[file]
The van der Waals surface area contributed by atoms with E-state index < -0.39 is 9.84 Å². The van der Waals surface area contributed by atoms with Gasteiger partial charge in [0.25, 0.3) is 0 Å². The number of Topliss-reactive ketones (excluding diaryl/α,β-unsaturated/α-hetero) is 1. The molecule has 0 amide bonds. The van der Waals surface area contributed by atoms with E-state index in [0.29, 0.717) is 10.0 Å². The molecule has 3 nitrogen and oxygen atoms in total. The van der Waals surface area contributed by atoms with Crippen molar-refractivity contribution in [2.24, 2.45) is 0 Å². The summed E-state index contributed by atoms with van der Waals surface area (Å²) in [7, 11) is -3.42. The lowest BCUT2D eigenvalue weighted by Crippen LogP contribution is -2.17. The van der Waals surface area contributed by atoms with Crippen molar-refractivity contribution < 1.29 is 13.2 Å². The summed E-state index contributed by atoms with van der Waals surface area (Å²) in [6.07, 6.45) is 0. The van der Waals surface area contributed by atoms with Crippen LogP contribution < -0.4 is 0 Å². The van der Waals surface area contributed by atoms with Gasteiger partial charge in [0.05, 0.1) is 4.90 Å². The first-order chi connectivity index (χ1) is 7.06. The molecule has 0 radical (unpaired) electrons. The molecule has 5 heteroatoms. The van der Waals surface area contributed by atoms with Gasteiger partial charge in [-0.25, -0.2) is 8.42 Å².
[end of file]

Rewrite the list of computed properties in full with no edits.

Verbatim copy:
The van der Waals surface area contributed by atoms with E-state index < -0.39 is 9.84 Å². The van der Waals surface area contributed by atoms with Gasteiger partial charge in [0.25, 0.3) is 0 Å². The number of Topliss-reactive ketones (excluding diaryl/α,β-unsaturated/α-hetero) is 1. The molecule has 0 amide bonds. The van der Waals surface area contributed by atoms with E-state index in [0.29, 0.717) is 10.0 Å². The molecule has 3 nitrogen and oxygen atoms in total. The van der Waals surface area contributed by atoms with Crippen molar-refractivity contribution in [2.24, 2.45) is 0 Å². The summed E-state index contributed by atoms with van der Waals surface area (Å²) in [7, 11) is -3.42. The lowest BCUT2D eigenvalue weighted by Crippen LogP contribution is -2.17. The van der Waals surface area contributed by atoms with Crippen molar-refractivity contribution < 1.29 is 13.2 Å². The summed E-state index contributed by atoms with van der Waals surface area (Å²) in [6.07, 6.45) is 0. The van der Waals surface area contributed by atoms with Crippen LogP contribution < -0.4 is 0 Å². The van der Waals surface area contributed by atoms with Gasteiger partial charge in [0.05, 0.1) is 4.90 Å². The first-order chi connectivity index (χ1) is 7.06. The molecule has 0 radical (unpaired) electrons. The molecule has 5 heteroatoms. The van der Waals surface area contributed by atoms with Gasteiger partial charge in [-0.25, -0.2) is 8.42 Å².